The media are reporting that economists are singing the praises of the Quebec budget, and if asked, I'd add my voice to that chorus. This is the work of adults who take their responsibilities seriously, and the Charest government is to be congratulated for finally paying attention to what economists have been telling successive governments - PLQ and PQ - over the past generation.
The can was not kicked forward: The budget acknowledges that something has to be done, and announces measures to do something. We don't see this often enough, so we should applaud when it does happen.
The tax mix: The Quebec government eschewed what would be an easy political sell (tax the rich corporations!) and moved to increase the QST by another ppt beyond the one-point increase announced in last year's budget. If you're not willing to reduce services - and apparently the Quebec government isn't - then this is the least-disruptive way of generating extra revenues.
Electricity prices: It never made sense to charge consumers prices that were half the marginal cost of production. But it turns out that increasing electricity rates is more problematic than you might think. According to my colleagues Jean-Thomas Bernard and Gérard Bélanger, some 38% of the increased revenues will be clawed back in the way of reduced equalisation payments from Ottawa. Even though the Charest government is going to have to pay 100% of the political cost of this measure, it will only receive 62% of the revenue it generates.
Health care premiums: Ontario has already started down this road, and the Quebec maximum premium of $200 is much lower than Ontario's $900. On the other hand, the Ontario premium is scaled to income; I would have liked to have seen the same idea in the Quebec budget.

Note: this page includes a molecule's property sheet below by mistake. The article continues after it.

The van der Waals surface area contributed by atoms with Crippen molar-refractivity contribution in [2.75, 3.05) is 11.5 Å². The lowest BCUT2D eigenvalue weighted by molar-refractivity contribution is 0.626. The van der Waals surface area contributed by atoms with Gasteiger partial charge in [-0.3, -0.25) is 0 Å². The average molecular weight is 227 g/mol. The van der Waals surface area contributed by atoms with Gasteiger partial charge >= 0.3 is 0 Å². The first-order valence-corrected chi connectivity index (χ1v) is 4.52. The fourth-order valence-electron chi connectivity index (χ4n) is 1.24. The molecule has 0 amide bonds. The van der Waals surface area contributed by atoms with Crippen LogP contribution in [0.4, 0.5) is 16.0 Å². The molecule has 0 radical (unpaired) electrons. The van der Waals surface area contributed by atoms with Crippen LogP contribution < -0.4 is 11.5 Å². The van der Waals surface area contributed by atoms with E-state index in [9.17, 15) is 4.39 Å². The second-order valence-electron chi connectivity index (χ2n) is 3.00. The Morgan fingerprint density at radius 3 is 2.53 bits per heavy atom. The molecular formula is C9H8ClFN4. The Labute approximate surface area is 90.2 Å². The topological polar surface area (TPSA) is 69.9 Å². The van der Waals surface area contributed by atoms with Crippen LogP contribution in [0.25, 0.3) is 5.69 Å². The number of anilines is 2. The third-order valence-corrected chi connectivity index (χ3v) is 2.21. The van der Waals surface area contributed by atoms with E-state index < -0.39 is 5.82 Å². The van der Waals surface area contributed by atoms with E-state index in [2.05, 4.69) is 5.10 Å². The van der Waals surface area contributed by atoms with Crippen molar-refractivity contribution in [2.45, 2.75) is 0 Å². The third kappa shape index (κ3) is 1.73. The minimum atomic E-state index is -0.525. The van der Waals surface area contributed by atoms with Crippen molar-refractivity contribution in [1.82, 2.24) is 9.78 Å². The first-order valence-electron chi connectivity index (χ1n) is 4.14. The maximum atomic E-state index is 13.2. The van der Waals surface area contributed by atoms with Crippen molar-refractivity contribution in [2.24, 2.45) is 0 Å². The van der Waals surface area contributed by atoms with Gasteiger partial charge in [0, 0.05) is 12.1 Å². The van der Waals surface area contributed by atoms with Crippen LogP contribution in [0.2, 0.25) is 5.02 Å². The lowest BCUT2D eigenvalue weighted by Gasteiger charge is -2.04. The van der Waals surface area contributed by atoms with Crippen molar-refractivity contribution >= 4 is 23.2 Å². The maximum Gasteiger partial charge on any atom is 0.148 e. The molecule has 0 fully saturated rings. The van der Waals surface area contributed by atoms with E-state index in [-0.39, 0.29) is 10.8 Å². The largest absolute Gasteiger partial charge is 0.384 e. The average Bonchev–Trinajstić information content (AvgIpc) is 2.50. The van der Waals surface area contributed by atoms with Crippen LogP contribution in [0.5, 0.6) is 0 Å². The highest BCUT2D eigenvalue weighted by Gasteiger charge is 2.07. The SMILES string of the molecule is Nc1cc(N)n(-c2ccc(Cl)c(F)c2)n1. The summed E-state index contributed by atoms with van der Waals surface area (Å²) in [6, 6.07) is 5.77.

University tuition: The freeze on tuition ended a few years ago, and although they have been rising at a slow pace since, they are still well below the Canadian average outside Quebec. Now they will go up further, although we won't know by how much until September or so. This is yet another good idea, and long overdue.
Gasoline taxes: An increase of 1¢/l is not really that big of a deal, but if you're looking for ways to generate revenue, this is a good one.
"Solidarity tax credit": In other words, 'giving money to poor people'. Any responsible tax shift toward consumption taxes must be accompanied by a system of transfers to compensate low-income households for their lost purchasing power, so it was good to see this part as well. Existing transfer programs - the QST rebate, property tax credit - are being bundled together and their funding is being increased to compensate for the effects of all those tax increases on low-income households. Now that we have a program dedicated to direct transfers to low-income households, we can start to think of building on it down the road - perhaps a guaranteed annual income?